Paul in Ephesians 2:4-5 perhaps captures best our desperate need for a higher perspective, and the whole truth hangs on two short words: “But God.” In the verses preceding, the apostle has already described the downside of the universal human condition: “dead in trespasses and sins” … “following the course of this world” … “sons of disobedience” … “living in the passions of our flesh” … “by nature, children of wrath, like the rest of mankind.” Not a pretty picture, to say the least. “But God.”

But God, being rich in mercy, because of the great love with which he loved us, even when we were dead in our trespasses, made us alive together with Christ – by grace you have been saved!

I’m so grateful for those two words: “But God.”

But God refused to let me remain in lies and darkness.

But God refused to let me destroy myself in my pride and rebellion.

But God refused to let me stay on the wide and wrong road.

But God refused to let me be defined by my past mistakes.

But God refused to let me wallow in self-pity.

But God refused to let me get what I deserve.

But God refused to let me go!

But God. I’m inviting you to join me in the passionate pursuit of this higher perspective. God’s higher perspective. We need it now, and it is ours for the asking and seeking.

And I want to add that I believe that you and I will laugh in the world to come. C.S. Lewis wrote that “joy is the serious business of heaven.” It’s difficult to read about the wedding feast in Revelation 19, where God and His people are likened to a bride and groom who are caught up in the merriment of eternal victory, without imagining a great deal of laughter around the table. It’s a Biblical snapshot of nothing less than an absolutely joyful celebration! We ought to smile just thinking about it.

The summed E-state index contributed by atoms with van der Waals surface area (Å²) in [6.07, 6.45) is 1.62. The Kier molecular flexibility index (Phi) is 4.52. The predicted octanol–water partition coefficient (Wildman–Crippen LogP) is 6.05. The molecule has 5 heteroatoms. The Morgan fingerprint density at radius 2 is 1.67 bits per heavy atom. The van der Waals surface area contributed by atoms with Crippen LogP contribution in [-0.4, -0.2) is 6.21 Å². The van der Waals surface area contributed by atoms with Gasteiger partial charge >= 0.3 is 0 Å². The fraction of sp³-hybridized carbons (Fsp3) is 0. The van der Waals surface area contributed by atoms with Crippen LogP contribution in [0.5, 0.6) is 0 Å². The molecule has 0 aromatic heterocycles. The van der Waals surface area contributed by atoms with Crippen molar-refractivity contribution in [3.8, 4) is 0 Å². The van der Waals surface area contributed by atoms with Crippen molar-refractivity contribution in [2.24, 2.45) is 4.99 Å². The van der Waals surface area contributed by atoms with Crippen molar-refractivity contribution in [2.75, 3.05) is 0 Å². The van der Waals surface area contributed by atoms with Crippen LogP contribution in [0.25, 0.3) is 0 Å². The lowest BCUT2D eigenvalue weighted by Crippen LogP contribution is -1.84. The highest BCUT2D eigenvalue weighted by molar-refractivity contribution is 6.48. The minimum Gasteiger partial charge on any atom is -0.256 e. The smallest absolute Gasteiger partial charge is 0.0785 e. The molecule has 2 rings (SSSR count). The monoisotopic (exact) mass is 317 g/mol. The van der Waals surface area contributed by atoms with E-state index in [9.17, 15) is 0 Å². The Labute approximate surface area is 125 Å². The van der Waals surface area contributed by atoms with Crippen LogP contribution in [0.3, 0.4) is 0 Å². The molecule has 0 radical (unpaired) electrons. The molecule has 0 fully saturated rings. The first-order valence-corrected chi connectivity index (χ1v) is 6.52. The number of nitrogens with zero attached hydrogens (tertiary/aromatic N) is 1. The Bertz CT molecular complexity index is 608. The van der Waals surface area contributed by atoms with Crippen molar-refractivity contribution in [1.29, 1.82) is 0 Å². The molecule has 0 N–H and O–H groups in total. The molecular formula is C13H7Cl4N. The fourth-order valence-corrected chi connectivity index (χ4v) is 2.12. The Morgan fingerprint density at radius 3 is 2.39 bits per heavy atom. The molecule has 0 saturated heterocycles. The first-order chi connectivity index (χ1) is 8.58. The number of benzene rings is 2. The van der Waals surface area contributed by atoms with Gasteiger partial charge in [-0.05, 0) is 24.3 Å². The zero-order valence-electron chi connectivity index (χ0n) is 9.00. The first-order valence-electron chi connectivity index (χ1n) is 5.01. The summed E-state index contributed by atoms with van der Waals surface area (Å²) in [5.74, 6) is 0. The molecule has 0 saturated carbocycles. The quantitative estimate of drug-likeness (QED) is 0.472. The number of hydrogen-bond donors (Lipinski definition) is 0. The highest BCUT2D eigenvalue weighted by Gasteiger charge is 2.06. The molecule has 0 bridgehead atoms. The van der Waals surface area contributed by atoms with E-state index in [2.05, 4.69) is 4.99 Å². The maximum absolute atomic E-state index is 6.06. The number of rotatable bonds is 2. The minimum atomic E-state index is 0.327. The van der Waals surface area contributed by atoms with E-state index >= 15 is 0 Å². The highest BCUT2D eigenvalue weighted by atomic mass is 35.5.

I don’t know all your struggles, and you don’t know all of mine, but I can tell you that you and I need a good belly laugh today. GOD’S GOT THIS. Let it out! Let it happen! Let it flow!

Pastor Charles

Posted in Blog Posts

Simone Says

Today’s blog posting may feel more like a rant. I hope not, but I guess it is what it is. I’m feeling very protective toward someone I don’t even know.

The facts are that 24-year-old Simone Biles has withdrawn from the all-around final at Tokyo 2020, citing concerns for her own mental health. The situation is unfolding daily, but my greatest concern is the piling on of critical public opinions regarding a life we know little about. Simone may be the world’s greatest gymnast, but the spotlight of the Olympics is very limited in its ability to show us the person herself. And that’s what Simone is: just a person.

As unsuspecting kids who knew no better, many of us were taught: “Sticks and stones may break my bones, but words will never hurt me.” Dumbest. Line. Ever. And totally unbiblical. The Bible is replete with warnings against the careless misuse of the tongue, and of the irreparable damage which can be unleashed by an unbridled tongue. Today, of course, the tongue includes the keyboard.

Here’s what Simone says. I’ll employ her exact words here: “Whenever you get in a high-stress situation, you kind of freak out. I have to focus on my mental health and not jeopardize my health or well-being. It just sucks when you’re fighting with your own head.” According to news media, the young woman broke down in tears as she explained her decision. Personally, I choose to take Simone at her word.

I understand that we as Americans have grown accustomed to not just winning but dominating in gymnastics. For nearly a decade this has been our story. Silver feels like a loss. I get it. But we must be really careful not to join in the pile-on of commentary when it comes to issues where we have no business rushing to judgment.